Line lengths - how much difference do they actually make?

Shoot the breeze and stay in the loop with the unhinged and unhooked word on the street.
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Posts: 68
Joined: Mon Apr 13, 2009 1:30 pm
Location: Manchester

I was out in El Medano last week and treated myself to a, new to me, 7M RPM.

Strangely I found the difference in power between my 10M and the 7M to be huge. I used to have an 8M which I sold a couple of years back and the difference was no way near as pronounced as the change I noticed between the 10 and the 7.....

I've only just realised that the line lengths on the 8M are only 20m as opposed to the 10M which I think are 24...I also only used one set of lines on the kites before.

So my question is how much difference do line lengths actually make to the kite's power??
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Joined: Fri Mar 28, 2008 1:45 pm
Location: Bath, UK

I've found it can make a huge difference between 20m & 24m lines.

20m lines are good for stormy\gusty weather or on a surfboard. They will also give you a higher top end for that kite.
Shorter lines, less leverage effect on the kite = smaller wind window. Good for looping. Makes the kite react faster
24m lines good for all round use, more leverage = bigger wind window. Slows the kite down a little(compared to shorter lines)

Can you not put your 24m lineset on the 7 and try it out? Or, buy some 4m extensions?
Posts: 329
Joined: Sat Sep 03, 2005 9:52 pm
Location: Ledbury

line lengths make a huge difference for sure. Different brands work on different lengths most are 20-25.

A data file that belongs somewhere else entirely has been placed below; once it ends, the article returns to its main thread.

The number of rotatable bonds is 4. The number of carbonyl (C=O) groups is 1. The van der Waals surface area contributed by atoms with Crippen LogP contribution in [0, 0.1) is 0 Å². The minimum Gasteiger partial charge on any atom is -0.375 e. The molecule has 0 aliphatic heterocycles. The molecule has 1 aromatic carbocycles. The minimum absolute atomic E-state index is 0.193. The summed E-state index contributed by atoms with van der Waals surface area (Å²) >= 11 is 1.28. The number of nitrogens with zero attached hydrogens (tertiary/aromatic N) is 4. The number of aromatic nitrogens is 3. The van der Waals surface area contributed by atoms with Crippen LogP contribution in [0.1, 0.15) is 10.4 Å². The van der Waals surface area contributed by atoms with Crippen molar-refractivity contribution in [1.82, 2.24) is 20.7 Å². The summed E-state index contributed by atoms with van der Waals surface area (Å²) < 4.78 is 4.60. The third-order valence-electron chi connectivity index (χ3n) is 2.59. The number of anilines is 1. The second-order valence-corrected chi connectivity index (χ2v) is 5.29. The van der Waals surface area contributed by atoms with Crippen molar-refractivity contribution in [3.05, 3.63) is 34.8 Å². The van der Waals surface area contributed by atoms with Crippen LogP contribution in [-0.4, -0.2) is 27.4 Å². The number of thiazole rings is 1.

shorter lines make turning speed a lot faster. great for looping etc.

25m is a perfect day to day length for most kites. Gives you a larger wind window to help generate more power. larger kites really benefit from longer lines.

most brands offer extensions to let you change line lengths easily. personally I prefer to have different bars set up.
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Makes a pretty big difference I reckon. Put 23m lines on my 15m the other day which normally has a 25m line set, and the difference was very noticeable, surprisingly so.
Like you I also have a 7 and 10 RPM, I wasn't aware at the time how much quicker shorter lines make the kite move and nearly shat myself when I yanked on the 7 bar for the first time. I have also found there is not much overlap between the 7 and 10 wind wise; when I have pretty much put on all the depower the 10 can take and I'm skipping across the sea on my puckered sphincter I know that I should just about get going on the 7! :lol:
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I use shorter lines sometimes on a surfboard, first time you try it, feels like the kite is right in your face!
Does make a big difference though!
Never tried the other way, with longer lines, but have some extensions that I might try one day (when I get the foil thing nailed)

Posts: 329
Joined: Sat Sep 03, 2005 9:52 pm
Location: Ledbury

Ryan Coote swears by longer lines in waves Tony - the reasoning is the kite has further to fall before you need to attend to it and get tension in the lines again.

The reason people used short lines a few years ago was because kites were so slow - but modern wave kites like the REO are rapid! The longer lines allow you to work a smaller kite more too - so you can use a smaller, faster kite which is less likely to pull you off a wave, but can still work it if need be.
Posts: 394
Joined: Fri Oct 31, 2008 3:36 pm
Location: Costa del Calshot

Yeah, I think flying the 7 on the bar for the 10 will help to minimise the gap in the wind range. I flew a 12/8 rally quiver in 2011 and 2012 and I would quite often put the 8 on the longer lines that came with the 12 when it was at the bottom end of the 8 wind range. When it was proper windy it would go back on shorter lines again.

Currently I use 27m lines on my 10m Naish trip for foiling. This gives it loads of power for light wind water starts but then when I'm up and foiling and the kite is parked, it's only a 10 and isn't pulling too hard. I also fly my 6m vx on this bar..... The kite looks tiiiiiny! :)
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